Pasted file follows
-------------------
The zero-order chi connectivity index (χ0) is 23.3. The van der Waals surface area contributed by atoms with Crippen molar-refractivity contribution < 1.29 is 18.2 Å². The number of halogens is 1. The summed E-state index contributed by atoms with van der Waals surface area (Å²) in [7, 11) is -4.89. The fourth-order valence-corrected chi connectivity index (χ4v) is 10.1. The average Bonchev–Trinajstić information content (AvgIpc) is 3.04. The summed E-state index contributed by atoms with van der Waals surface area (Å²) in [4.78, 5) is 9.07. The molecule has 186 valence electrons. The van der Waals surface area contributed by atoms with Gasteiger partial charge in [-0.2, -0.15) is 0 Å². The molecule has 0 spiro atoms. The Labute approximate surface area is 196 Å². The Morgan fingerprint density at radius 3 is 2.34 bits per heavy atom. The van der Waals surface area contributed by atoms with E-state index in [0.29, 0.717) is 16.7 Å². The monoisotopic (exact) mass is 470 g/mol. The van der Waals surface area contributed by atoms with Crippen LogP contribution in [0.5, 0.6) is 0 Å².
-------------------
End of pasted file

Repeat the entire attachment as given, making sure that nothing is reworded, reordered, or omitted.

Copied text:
The zero-order chi connectivity index (χ0) is 23.3. The van der Waals surface area contributed by atoms with Crippen molar-refractivity contribution < 1.29 is 18.2 Å². The number of halogens is 1. The summed E-state index contributed by atoms with van der Waals surface area (Å²) in [7, 11) is -4.89. The fourth-order valence-corrected chi connectivity index (χ4v) is 10.1. The average Bonchev–Trinajstić information content (AvgIpc) is 3.04. The summed E-state index contributed by atoms with van der Waals surface area (Å²) in [4.78, 5) is 9.07. The molecule has 186 valence electrons. The van der Waals surface area contributed by atoms with Gasteiger partial charge in [-0.2, -0.15) is 0 Å². The molecule has 0 spiro atoms. The Labute approximate surface area is 196 Å². The Morgan fingerprint density at radius 3 is 2.34 bits per heavy atom. The van der Waals surface area contributed by atoms with E-state index in [0.29, 0.717) is 16.7 Å². The monoisotopic (exact) mass is 470 g/mol. The van der Waals surface area contributed by atoms with Crippen LogP contribution in [0.5, 0.6) is 0 Å².